The Master of Eclecticism
John Robshaw lives for color. There is never enough and the brighter the better. He has built his stellar reputation as master textile designer by creating an assortment of extraordinary fabrics based on inspirations from his fabled travels.
Robshaw earned his fine arts degree at Pratt Institute and spent some time as an assistant to artist Julian Schnabel. But it was his trip to India in 1990 that started his romance with fabric and color.
He went to find natural indigo dye to use in his paintings but wound up being fascinated with the fabric-making traditions of local artisans. He was inspired to create his own indigo-washed textiles and block prints. And as they say, the rest is history.
Today the John Robshaw Collection includes everything from bedding, pillows, bath and beach, décor and accessories (including everything from tabletop to stationery) and fabrics by the yard. His designs are carried by some of the finest merchants in the business, from Saks Fifth Avenue to Bloomingdale’s to Neiman Marcus and Anthropologie.
His sense of color is extraordinary and obviously influenced by the vibrancy he experiences in the various villages and countries he visits to gather inspiration. He has created court batiks in Yogyakarta, Indonesia; made block printed sarongs with a native family upholding a printing process for four generations. His inveterate travels have enabled him to discover the techniques and talents of artisans all over the world. Robshaw then puts his unique spin on what he has discovered.
“I want all the colors, techniques and designs from each culture to blend. I edit them, I learn from them, make them my own, but always retain their original essence,” says Robshaw. “Many of the printers are old, their hands are shaky and their eyesight is poor, so the pattern comes out slightly off, so it has the human touch.”
When he isn’t off on an exotic treasure hunt, Robshaw divides his time between New York City, where his offices are located, and Sharon. Seven years ago, he purchased an early 19th-century cottage on eight acres. However, don’t expect to find period furniture and priceless antiques. Instead he has filled his residence with vibrant hues and patterns that confirm his love and understanding of color and how to use it to the maximum.
In explaining his philosophy, Robshaw once said, “I enjoy that kind of collage in which things don’t quite make sense.”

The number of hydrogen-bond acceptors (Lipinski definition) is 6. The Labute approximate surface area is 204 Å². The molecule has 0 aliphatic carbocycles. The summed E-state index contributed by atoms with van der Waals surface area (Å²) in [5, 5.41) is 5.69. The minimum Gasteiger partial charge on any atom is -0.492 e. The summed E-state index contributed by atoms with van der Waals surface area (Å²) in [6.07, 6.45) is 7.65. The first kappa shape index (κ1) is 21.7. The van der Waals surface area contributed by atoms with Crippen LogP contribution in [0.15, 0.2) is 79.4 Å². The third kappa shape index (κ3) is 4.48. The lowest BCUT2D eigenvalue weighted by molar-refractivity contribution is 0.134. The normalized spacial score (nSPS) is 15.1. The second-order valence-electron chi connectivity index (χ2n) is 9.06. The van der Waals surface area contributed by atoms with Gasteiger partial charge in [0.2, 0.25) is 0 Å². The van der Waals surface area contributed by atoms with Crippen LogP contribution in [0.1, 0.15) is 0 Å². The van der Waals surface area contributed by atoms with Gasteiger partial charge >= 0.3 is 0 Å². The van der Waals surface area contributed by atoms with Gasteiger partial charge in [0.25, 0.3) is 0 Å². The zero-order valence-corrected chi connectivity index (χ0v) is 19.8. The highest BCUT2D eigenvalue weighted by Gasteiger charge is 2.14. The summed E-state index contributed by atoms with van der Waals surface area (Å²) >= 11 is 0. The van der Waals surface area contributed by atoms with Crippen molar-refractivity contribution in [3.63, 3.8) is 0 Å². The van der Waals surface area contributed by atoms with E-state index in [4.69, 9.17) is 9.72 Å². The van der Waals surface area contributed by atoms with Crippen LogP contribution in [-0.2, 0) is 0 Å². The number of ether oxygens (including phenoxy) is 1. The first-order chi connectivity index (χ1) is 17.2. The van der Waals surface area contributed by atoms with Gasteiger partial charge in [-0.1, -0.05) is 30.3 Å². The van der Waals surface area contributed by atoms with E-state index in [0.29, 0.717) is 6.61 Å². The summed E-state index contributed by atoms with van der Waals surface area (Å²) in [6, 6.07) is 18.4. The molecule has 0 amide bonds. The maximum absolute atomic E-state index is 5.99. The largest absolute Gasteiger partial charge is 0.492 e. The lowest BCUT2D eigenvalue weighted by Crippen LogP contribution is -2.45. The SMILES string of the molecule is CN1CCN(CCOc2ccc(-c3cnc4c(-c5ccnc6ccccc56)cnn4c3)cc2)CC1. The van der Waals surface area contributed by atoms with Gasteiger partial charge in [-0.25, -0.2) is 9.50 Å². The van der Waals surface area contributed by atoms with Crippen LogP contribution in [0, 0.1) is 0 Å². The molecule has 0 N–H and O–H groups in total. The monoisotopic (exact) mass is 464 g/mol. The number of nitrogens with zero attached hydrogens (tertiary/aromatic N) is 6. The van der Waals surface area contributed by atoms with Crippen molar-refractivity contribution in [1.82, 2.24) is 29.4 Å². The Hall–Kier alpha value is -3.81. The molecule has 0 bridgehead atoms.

But in a careful analysis of what he does, everything makes sense because he takes such care in what he creates and how it is presented.
Then there is the story of the maharajas. Robshaw has a collection of paintings of India’s princes that he has collected on his trips over the years. While the paintings are not antique, they emit a feeling of grandeur and of what life in India was like centuries ago. Robshaw bought them for a modest sum and thought he would incorporate them into one of his design projects. The perfect pillows perhaps?
“Turns out, no one liked the maharajah pillows and I couldn’t sell them.”
However, Robshaw has one in the living room of his Sharon home as a reminder of the experience. And the maharajah paintings hold court in his studio.
“These guys are a fun gang,” he says. “It’s fun to have a little bit of India here in Connecticut.”
As a textile designer, Robshaw is prolific. No matter what style, taste or sensibility, one is bound to find inspiration in his work and harbor the desire to own one or more of his creations. In his book John Robshaw Prints: Textiles, Block Printing, Global Inspiration, and Interiors, he describes his journeys to India, Southeast Asia, and other far-flung countries and cities and explains how he interprets images and experiences for his designs. It is just an image or an object; he is inspired by the origin of the object, the person who made it and how it reflects the environment around it.
Nothing is sacred and everything is subject to interpretation. “I travel a lot and collect all colors, shapes and sizes from old Samarkand carpets to art school paintings to demons from Sri Lanka,” he said.
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